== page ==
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Surplus
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Producer
Surplus
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$6
$5
$4
Producer
Costs
$3
$2
$1
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Market Efficiency
Under
the assumptions of perfect
competition and no externalities, the
economic well-being of a society is
measured as the sum of consumer
surplus and producer surplus.
Market Efficiency is attained when total
surplus is maximized, a point where
resource allocation is efficient.
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Market Efficiency
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Market Efficiency
Consumer
Surplus
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Producer
Surplus
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Market Efficiency: Three observations
Free
markets allocate the supply of
goods to the buyers who value them
most highly.
Free markets allocate the demand for
goods to the sellers who can produce
them at least cost.
Free markets produce the quantity of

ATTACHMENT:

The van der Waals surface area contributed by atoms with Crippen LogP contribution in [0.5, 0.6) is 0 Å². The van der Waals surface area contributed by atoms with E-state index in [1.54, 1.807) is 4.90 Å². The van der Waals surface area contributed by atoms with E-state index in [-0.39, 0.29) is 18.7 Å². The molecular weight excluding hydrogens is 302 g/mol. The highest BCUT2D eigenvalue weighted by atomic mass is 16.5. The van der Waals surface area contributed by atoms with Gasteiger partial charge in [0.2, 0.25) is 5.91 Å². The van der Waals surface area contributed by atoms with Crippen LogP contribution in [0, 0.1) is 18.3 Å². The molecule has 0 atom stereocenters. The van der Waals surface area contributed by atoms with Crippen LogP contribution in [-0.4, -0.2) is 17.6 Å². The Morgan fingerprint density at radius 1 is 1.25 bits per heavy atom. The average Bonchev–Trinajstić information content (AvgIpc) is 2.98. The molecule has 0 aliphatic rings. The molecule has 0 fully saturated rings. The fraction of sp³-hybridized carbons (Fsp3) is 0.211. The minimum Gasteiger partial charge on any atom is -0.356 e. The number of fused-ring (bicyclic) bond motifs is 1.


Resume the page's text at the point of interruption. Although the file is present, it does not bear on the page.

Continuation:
goods that maximizes the sum of
consumer and producer surplus.
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Market Efficiency: Invisible Hand
 In
a free market system the many buyers
and sellers are interested in their own
well-being, self-interest.
 As market participants are motivated by
self-interest a process of coordination
and communication takes place so that
buyers and sellers are directed to the
most efficient outcome.
 As if by an Invisible Hand, the free
market system reaches efficiency.
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Market Failure
If
a market system affects individuals
other than buyers and sellers of that
market, side-effects are created and
called Externalities.
– Benefits or costs imposed on a third party
who is not the consumer or the producer.
Externalities
cause markets to be
inefficient, and thus fail.